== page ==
So that’s one corrective against a more traditional understanding of the kingdom of God as completely otherworldly.
The second [difference] is really a kind of presumptuous dispute with St. Thomas Aquinas. Aquinas made a distinction between the theological virtues and the moral virtues.
He said that the theological virtues of faith, hope and love are infused in us by God and orient us toward God, while the moral virtues are things that we learn through practice and doing.
In my own experience, hope has required a lot of practice. So I would like to merge the theological dimension and the moral dimension of hope.
I find the idea that hope is something that we either have or don’t have, something that God infuses in us -- I find that hurtful. It’s harmful to people, for example, who struggle with depression or folks who are wrestling with despair and hopelessness.
I’d like to be able to say something to them other than, “You must not be infused by God with hope.” Right? I think hope requires us to practice it, whether we’re feeling God’s presence on that day or not.
Q: So hope is not something that we have but something that we practice?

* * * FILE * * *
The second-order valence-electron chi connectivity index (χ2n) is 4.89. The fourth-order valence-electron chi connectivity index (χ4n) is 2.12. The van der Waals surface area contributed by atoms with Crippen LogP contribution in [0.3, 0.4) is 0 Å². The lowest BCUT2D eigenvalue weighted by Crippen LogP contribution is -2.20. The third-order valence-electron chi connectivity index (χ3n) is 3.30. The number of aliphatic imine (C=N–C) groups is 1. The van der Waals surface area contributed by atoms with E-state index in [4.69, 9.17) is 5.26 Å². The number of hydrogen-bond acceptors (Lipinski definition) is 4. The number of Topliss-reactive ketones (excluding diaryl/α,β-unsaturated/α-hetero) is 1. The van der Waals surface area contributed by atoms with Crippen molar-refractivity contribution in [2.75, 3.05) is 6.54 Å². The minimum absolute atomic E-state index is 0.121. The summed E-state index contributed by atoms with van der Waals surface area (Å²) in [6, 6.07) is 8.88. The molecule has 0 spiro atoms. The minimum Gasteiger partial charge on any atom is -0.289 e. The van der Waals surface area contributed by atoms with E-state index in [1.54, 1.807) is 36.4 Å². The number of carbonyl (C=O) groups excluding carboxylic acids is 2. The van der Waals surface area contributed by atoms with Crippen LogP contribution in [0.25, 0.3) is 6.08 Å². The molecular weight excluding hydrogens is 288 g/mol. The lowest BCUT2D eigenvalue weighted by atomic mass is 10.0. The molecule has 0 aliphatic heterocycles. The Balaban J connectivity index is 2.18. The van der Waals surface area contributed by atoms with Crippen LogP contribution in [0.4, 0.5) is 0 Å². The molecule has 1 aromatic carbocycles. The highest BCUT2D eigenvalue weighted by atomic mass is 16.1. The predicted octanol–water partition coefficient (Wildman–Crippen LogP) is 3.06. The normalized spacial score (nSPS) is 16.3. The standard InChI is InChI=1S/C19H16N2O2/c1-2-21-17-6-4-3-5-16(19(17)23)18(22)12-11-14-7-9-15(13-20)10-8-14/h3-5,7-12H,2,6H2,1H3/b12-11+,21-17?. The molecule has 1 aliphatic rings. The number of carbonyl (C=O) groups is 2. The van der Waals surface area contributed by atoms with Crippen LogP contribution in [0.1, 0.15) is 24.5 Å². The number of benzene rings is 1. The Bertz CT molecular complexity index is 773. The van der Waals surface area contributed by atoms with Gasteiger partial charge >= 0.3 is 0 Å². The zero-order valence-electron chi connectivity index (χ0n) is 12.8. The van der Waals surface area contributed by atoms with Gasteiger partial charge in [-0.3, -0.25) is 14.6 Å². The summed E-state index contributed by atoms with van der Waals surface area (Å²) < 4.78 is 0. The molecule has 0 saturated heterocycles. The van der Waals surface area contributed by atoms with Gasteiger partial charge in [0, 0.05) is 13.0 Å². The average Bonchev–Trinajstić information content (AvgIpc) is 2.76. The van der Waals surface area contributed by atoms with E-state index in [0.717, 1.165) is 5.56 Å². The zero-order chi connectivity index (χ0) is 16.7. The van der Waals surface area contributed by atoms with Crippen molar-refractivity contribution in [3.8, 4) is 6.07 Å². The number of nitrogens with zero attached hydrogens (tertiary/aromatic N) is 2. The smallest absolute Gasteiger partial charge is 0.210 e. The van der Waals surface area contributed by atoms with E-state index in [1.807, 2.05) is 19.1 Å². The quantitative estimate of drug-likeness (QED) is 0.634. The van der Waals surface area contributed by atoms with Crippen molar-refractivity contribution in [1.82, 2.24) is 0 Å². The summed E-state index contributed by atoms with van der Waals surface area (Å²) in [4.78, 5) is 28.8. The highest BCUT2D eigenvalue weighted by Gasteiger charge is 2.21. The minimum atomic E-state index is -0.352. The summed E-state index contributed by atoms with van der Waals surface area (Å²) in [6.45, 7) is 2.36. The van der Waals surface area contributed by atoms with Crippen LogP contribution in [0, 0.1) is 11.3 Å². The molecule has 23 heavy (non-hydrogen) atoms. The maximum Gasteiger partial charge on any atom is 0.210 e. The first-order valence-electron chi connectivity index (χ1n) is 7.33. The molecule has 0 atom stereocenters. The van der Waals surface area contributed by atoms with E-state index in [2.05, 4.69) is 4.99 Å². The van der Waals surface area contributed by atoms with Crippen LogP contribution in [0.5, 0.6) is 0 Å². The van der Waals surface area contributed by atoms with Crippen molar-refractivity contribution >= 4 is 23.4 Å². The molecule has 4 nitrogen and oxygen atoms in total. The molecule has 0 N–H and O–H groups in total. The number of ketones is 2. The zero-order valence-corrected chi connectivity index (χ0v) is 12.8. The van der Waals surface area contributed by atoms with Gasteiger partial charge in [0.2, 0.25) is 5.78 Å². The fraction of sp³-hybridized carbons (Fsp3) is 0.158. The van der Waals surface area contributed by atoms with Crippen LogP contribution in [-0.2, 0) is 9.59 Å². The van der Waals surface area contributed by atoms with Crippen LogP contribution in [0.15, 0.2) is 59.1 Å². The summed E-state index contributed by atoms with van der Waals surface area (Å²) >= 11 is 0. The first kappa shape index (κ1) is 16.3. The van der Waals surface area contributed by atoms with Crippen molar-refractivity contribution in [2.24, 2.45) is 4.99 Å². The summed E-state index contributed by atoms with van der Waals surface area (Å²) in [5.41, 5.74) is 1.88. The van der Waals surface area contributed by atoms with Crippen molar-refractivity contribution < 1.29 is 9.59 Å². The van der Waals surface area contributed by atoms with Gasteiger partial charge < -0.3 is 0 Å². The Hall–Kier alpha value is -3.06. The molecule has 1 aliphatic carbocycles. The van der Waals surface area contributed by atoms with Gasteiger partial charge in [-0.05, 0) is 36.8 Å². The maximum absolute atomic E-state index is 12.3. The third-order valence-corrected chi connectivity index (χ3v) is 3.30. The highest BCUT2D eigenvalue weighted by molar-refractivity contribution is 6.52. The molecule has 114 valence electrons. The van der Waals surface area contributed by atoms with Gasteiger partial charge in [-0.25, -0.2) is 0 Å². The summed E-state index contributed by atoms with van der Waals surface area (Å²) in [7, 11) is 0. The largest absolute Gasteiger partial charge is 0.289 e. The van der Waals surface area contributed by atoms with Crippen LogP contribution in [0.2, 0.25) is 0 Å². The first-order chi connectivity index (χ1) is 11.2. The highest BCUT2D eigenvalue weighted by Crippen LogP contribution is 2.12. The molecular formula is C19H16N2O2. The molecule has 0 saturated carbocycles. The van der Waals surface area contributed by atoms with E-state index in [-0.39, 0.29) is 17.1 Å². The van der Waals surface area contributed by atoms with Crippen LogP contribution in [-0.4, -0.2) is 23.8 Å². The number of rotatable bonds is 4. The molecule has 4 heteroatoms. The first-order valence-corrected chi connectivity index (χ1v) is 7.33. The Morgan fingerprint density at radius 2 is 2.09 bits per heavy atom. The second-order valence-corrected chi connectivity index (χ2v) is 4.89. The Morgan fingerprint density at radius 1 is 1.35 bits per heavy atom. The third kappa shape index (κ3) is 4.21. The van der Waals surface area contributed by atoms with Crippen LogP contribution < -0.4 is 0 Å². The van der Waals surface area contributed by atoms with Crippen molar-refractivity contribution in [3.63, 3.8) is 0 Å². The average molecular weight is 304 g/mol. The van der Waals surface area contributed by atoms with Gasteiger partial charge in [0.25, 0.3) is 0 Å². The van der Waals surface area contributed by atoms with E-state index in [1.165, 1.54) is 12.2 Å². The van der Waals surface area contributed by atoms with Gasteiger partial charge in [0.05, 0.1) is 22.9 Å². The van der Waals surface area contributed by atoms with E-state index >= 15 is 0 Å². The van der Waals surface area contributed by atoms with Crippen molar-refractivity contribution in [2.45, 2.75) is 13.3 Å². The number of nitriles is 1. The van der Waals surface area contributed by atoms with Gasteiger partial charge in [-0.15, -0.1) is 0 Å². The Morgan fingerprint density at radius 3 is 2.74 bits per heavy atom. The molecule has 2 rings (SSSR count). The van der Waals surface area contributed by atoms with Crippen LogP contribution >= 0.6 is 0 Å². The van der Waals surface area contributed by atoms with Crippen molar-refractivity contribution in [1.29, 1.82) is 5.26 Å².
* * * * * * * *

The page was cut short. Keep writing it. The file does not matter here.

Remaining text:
Yes. I think that hope is something that we practice, that we learn through doing repeatedly over time. [Some days] we feel it build up in us, and then other days we feel it dissipate, and we have to build it up again.
I do think it’s important that it’s not something we alone are doing; it’s practices of attentiveness to these sources of hope in the world. It’s a trying to create in our lives and the rhythm of our days some openness to see God’s presence and movement in the world and be encouraged by that.
Q: What are these practices?
One of them is movement. It doesn’t have to be between Picasso paintings, but that kind of constant interaction between the heaviest, most sober headlines of the day and then the stories of what Sharon Welch calls “engaged goodness.” These stories of people who are in incredibly difficult contexts doing what they can, resisting violence, helping one another.
It’s really allowing ourselves to see that these activities and the possibilities that they represent are not anomalies or exceptions but are indications of what we are capable of in our relationships with one another.